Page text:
Seldom are the choices at a UK general election as stark as this one. The outcome will shape the future of Britain and the fate of its people for a long time to come.

Corbyn and Johnson

On the one side are the Tories – not the traditional party of Disraeli, Churchill, Macmillan and even May.

Instead, they are a rabble of aspiring autocrats who throughout the campaign have hidden their real intentions behind the lying bluster of Boris Johnson.

If they win at the polls, Johnson and his gang will unleash the full fury and weight of unrestrained capitalism on an unsuspecting electorate.

The price to be paid for Johnson’s kamikaze Brexit plan will be the destruction of basic democratic rights and liberties, the driving down of wages and conditions and the sell-off of the NHS.

The intention is not so much to “Get Brexit Done” but to use the process to mug the UK population and march down the road to outright dictatorship.

If Parliament obstructs, it will be cast aside with the contempt Johnson showed it earlier this year when he unlawfully suspended the House of Commons.

Johnson is to the UK what the braggart Trump is to the United States – a man who is absolutely incapable of distinguishing truth from fiction. Both are the Big Lie personified.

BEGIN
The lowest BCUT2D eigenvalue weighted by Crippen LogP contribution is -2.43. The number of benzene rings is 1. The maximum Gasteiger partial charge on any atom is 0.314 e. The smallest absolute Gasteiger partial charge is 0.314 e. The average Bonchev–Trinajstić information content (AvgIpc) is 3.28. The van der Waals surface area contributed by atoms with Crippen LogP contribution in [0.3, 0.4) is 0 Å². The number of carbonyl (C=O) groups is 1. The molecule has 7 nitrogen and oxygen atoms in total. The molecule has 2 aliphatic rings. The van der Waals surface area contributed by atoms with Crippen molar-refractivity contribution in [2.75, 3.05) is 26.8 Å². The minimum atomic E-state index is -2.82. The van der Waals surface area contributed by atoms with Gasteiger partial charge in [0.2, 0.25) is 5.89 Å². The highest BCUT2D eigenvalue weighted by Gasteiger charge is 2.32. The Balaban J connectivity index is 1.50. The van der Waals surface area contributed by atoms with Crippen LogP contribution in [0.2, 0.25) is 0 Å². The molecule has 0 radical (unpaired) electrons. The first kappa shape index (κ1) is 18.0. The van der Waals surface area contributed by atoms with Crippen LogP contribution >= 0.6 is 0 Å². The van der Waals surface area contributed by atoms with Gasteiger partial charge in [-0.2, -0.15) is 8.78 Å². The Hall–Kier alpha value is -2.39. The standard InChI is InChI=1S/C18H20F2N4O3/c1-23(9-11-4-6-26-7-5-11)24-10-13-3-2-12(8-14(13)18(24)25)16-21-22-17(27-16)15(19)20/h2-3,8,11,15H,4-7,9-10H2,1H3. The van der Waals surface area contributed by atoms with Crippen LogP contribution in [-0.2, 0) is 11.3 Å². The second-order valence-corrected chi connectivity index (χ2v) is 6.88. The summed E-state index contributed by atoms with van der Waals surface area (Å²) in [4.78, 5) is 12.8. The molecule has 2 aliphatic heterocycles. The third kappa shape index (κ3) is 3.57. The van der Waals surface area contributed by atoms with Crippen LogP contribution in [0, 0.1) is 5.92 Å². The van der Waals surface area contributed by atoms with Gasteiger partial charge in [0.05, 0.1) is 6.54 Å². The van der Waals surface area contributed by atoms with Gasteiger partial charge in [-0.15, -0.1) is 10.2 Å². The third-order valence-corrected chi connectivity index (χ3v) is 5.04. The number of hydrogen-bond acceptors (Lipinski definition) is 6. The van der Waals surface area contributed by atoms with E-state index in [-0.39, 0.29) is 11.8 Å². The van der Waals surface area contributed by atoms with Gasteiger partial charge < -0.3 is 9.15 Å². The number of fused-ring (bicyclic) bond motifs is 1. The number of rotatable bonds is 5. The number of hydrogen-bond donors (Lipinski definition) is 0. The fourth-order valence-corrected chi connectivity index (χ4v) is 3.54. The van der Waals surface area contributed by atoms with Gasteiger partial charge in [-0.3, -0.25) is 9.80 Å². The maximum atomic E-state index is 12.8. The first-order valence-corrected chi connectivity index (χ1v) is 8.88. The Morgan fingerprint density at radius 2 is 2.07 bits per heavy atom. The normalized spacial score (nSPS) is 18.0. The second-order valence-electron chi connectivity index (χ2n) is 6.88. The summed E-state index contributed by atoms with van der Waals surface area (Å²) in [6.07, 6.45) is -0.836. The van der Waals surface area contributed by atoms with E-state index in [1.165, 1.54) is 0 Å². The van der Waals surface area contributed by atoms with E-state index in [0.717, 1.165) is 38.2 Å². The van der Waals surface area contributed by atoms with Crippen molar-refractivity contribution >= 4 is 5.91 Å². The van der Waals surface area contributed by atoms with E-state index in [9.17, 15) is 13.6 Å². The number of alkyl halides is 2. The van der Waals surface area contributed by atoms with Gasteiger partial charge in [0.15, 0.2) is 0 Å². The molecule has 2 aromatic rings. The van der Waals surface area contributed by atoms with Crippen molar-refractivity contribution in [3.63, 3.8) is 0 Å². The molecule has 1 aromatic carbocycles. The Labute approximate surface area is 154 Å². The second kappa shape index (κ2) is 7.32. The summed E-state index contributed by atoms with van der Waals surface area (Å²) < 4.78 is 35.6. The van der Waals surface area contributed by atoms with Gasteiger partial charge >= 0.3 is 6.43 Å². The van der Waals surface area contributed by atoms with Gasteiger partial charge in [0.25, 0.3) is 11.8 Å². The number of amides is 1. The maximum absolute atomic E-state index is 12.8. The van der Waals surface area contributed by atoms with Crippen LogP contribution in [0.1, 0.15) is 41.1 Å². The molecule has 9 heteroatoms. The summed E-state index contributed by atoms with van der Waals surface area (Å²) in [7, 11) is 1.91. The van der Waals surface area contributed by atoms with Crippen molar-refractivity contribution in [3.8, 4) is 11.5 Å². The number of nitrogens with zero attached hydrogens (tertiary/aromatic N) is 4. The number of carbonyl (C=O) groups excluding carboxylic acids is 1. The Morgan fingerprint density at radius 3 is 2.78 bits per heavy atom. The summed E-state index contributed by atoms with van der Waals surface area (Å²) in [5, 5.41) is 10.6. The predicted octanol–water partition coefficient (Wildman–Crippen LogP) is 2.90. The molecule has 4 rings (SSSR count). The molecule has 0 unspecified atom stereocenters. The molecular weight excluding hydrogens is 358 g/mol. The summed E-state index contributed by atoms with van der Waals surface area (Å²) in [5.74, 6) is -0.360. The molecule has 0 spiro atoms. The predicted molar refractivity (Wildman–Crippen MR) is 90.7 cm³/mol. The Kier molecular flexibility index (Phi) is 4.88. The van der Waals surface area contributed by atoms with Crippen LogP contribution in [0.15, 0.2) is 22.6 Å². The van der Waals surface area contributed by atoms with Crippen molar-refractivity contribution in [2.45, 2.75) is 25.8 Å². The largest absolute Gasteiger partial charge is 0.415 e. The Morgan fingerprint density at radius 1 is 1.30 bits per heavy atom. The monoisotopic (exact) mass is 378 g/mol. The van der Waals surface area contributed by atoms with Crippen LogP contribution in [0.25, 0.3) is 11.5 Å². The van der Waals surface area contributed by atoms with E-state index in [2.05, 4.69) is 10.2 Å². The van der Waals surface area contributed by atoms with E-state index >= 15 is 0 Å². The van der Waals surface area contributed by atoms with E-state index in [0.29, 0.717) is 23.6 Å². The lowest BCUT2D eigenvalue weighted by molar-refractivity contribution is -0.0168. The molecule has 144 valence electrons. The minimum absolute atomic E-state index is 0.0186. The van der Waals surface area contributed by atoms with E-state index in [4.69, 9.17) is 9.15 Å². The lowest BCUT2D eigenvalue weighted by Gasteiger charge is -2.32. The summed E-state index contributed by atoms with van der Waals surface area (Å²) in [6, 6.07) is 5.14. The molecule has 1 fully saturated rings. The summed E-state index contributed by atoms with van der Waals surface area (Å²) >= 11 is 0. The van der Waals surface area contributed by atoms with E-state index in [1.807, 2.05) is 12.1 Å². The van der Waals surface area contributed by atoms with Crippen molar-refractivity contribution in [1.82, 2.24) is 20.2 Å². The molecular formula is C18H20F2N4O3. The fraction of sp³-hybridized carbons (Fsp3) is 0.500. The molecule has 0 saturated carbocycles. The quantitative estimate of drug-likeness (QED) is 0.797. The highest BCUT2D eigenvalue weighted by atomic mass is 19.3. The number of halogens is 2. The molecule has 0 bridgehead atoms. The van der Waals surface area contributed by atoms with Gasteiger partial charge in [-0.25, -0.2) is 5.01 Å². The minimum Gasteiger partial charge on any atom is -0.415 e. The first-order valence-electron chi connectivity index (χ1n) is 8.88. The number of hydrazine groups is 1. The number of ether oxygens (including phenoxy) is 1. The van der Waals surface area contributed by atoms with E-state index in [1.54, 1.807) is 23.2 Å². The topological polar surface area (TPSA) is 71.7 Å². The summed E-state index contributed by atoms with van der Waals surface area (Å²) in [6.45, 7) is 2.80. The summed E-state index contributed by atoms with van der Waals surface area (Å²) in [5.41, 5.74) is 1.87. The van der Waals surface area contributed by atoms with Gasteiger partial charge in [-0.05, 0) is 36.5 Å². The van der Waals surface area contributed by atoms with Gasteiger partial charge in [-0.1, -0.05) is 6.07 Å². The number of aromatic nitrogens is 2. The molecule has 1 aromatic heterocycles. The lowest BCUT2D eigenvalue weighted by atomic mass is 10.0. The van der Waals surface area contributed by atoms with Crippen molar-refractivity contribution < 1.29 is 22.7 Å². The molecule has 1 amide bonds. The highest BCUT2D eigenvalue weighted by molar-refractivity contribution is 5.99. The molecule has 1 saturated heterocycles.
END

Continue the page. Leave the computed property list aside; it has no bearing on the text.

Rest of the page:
The only way to stop Johnson is to vote for the Labour Party led by Jeremy Corbyn and John McDonnell.

They are offering a radical programme of social and economic policies that run counter to the last 40 years of free market, neoliberal capitalism (although this word doesn’t, unfortunately, figure in the party’s manifesto).

Hostile forces in the state, the military, the City, financial markets and the transnational corporations are lined up to oppose Labour’s policies in defence of privileges, profits and the status quo.

A Corbyn-led government would therefore be, from day one a confrontation with the true power brokers in the UK and, for that matter, globally. A network of citizens’ assemblies will be needed to mobilise communities in support of a Corbyn-led government.

If Labour has had a weakness in the campaign, it is that they have not warned sufficiently of the dangers of a Johnson dictatorship nor put forward plans to remake the broken political system. Their policy towards Scottish self-determination has also been too inflexible.

Nevertheless, they have committed to try to see if they can achieve a better European Union withdrawal deal before asking the people what they think.

Only Corbyn can become prime minister in place of Johnson. Make sure you get out and vote because make no mistake, this is a turning point election.

Voters in the North-East and Scotland discuss how to defeat the Tories